Arnold M. Zwicky zwicky at CSLI.STANFORD.EDU
Tue May 22 15:28:30 UTC 2007

On May 22, 2007, at 4:45 AM, Charlie Doyle wrote:

> Of course, we find syllabic schwa insertion (or retention) in
> participles like "grappling," "babbling," and "grumbling," but
> those are explainable (partly, at least) by the pronunciation of
> the base forms. There seems to be no tendency to pronounce
> "complexity" as "comp(@)lexity" or "complete" as "comp(@)lete."

a third (and perhaps fourth) distinct phenomenon where we see an
alternation between $KL and $K@$L, where $ is syllable boundary, K is
a stop, L a liquid, and @ a schwa.  the basic phenomenon is more
general, involving consonants in general (not just stops) and
sonorants in general (not just liquids).  and the basic phenomenon is
*reduction* rather than expansion.  note "opera" and "camera", which
are now given in many dictionaries as having an optional schwa
(indicating a two-syllable as well as three-syllable pronunciation);
the three-syllable versions are the historical originals, but for a
great many speakers the two-syllable versions are the norms (some
speakers judge the three-syllable versions to be incorrect, foreign,
or hypercorrected from spelling).

now consider verbs ending in @ + sonorant or syllabic sonorant (r l n
in particular).  the @ (or syllabicity) is variably preserved in the -
ing forms of such words.  the facts are very complicated; the
relevant factors are variously linguistic (the nature of the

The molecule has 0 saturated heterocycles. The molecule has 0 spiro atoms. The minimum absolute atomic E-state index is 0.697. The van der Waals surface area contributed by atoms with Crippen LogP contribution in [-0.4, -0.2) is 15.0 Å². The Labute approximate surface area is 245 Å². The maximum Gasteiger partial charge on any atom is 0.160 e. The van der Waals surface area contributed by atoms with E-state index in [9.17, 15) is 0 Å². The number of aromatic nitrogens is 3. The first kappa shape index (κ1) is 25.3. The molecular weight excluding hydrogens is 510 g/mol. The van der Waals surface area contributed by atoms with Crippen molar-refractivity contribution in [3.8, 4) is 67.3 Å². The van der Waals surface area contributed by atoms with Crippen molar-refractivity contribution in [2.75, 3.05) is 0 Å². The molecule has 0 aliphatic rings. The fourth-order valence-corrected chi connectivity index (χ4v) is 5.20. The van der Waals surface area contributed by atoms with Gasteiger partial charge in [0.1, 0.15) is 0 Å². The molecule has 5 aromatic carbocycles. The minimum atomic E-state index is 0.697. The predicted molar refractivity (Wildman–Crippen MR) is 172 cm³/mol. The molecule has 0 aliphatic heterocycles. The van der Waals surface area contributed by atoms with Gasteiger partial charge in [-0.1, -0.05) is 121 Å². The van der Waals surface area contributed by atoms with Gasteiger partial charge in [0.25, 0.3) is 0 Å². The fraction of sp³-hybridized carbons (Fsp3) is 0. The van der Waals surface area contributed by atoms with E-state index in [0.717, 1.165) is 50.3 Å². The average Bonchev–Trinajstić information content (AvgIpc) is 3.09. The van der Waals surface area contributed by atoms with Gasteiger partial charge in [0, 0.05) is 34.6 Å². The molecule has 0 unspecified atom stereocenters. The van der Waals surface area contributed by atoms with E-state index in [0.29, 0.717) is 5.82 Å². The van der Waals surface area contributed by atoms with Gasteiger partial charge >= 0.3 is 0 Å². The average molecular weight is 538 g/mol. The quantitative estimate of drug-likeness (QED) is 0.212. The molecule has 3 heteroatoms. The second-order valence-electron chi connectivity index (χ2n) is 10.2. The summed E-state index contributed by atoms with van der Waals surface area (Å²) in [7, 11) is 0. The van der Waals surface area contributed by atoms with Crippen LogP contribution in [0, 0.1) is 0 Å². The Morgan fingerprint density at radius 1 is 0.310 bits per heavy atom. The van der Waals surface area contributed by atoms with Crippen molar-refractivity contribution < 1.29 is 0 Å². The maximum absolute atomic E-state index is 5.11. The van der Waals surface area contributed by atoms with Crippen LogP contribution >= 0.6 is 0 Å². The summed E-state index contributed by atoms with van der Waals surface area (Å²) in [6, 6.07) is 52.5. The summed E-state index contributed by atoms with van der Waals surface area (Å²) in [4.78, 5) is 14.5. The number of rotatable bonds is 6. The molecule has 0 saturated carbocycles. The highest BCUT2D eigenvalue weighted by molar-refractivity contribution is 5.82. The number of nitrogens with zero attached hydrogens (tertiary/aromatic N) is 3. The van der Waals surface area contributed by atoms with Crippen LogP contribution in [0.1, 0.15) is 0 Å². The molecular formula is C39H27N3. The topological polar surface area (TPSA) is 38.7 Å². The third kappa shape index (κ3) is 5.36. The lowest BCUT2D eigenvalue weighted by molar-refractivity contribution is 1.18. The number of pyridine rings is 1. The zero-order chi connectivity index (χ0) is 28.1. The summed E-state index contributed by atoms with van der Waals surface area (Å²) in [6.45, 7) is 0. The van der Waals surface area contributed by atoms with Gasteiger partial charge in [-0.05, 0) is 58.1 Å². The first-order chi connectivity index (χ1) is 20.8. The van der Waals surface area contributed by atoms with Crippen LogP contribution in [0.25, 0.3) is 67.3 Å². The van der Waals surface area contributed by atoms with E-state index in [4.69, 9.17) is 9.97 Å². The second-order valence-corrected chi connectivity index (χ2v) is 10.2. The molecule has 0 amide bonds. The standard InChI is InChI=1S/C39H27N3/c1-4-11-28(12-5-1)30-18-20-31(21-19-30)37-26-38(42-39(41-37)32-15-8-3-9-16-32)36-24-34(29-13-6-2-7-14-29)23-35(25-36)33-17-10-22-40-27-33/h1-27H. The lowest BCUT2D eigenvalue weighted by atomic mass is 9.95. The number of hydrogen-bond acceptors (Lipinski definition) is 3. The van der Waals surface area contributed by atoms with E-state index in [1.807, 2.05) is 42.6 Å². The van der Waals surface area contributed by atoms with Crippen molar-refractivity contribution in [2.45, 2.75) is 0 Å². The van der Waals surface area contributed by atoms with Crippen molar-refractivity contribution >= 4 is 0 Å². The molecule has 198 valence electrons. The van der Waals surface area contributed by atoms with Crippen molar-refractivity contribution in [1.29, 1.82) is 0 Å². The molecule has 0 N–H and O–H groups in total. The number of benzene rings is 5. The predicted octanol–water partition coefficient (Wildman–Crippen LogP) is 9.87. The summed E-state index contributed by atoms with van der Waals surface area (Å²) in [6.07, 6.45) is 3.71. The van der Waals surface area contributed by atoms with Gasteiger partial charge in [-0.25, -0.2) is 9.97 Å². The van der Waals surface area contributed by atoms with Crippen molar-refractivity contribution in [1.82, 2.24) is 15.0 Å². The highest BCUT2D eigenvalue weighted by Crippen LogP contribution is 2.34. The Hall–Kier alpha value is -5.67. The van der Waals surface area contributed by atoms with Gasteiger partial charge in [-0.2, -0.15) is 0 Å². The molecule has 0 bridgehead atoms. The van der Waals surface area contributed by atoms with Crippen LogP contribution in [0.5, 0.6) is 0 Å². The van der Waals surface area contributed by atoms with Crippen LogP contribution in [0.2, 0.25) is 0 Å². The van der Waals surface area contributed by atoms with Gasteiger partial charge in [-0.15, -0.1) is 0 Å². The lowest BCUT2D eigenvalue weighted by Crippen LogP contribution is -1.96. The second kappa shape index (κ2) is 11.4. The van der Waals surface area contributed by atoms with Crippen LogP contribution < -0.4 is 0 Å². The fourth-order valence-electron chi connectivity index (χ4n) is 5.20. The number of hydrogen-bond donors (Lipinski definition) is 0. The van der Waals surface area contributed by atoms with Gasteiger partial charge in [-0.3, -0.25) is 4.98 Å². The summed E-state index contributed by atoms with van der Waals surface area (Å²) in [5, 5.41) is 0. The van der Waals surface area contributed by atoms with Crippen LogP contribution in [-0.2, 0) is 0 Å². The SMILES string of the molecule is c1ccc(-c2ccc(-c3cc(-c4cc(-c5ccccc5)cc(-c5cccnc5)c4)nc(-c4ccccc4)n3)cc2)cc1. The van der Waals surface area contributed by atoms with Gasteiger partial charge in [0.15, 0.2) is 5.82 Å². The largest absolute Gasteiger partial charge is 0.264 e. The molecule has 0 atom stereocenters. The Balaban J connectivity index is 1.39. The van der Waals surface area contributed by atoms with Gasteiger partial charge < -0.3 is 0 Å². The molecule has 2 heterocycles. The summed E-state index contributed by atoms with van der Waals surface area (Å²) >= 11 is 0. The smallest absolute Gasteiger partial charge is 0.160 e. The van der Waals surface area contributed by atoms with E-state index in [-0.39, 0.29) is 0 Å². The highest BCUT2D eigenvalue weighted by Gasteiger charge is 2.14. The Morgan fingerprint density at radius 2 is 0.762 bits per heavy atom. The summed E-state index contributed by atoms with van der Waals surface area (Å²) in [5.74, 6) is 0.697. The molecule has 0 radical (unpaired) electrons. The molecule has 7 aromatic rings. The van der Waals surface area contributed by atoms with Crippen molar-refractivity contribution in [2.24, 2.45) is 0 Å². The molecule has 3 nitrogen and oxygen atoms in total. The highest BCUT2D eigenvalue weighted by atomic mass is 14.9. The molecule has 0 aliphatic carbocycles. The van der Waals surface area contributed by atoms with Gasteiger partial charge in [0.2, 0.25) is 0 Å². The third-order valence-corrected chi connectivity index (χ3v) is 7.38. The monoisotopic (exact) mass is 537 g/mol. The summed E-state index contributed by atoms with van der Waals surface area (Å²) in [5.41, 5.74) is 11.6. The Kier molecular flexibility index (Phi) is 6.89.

preceding consonant, which sonorant is involved, the frequency and
the stylistic level of the verb), individual (speed and casualness of
speech), and social (region, class, etc.-- there are some fairly
striking british/american differences, for instance).

many speakers have only non-syllabic sonorants in the -ing forms of
particular verbs, especially some verbs in -l (usually spelled
"le").  "tremble" is such a verb for me (so, as a matter of fact, are
"grapple", "babble", and "grumble"); "trembling" is always disyllabic
for me.  in such a case, analysts regularly suggest that the final
sonorant of the verb stem is phonologically non-syllabic, but
phonetically syllabic in the context C___# (where # is word
boundary): the stem for "tremble" is phonologically /trEmbl/, which
is preserved as is when -ing is added, but in isolation has the /l/
realized as a syllabic by an automatic process of english.

this allows you to distinguish pairs like "gambol" ("gamboling"
always trisyllabic) and "gamble" ("gambling" always disyllabic).  if,
of course, those are your pronunciations.

but on some verbs there is variation, and the whole picture is
complicated by re-shapings that preserve the syllabic sonorant of the
verb in isolation: trisyllabic "trembling", "gambling", "grappling",
"babbling", "grumbling", and many others.  wilson gray has complained
here on occasion about such pronunciations, which strike him -- and
me -- as odd, to the point of sounding like hypercorrections.
nevertheless, they're out there, in considerable numbers.

so it's not clear when people are syllabifying and when they're
desyllabifying, and for a single speaker the treatment of different
verbs might be different, and of course different speakers have
somewhat different systems.  finally, the treatment of -ing forms
might constitute (for some speakers) a separate system of its own,
not integrated with other syllabic/non-syllabic alternations (which
is why i entertained the possibility that we're looking at two
further types of alternation, not just one).

judgments about what (you think) you say, or about what (you think)
other people say, in what contexts, are a start, but they don't take
us very far.  nor do isolated instances of particular
pronunciations.  to understand the variation here within individuals
and between individuals and across contexts, etc. we need a lot of
data and some pretty sophisticated analytic techniques.


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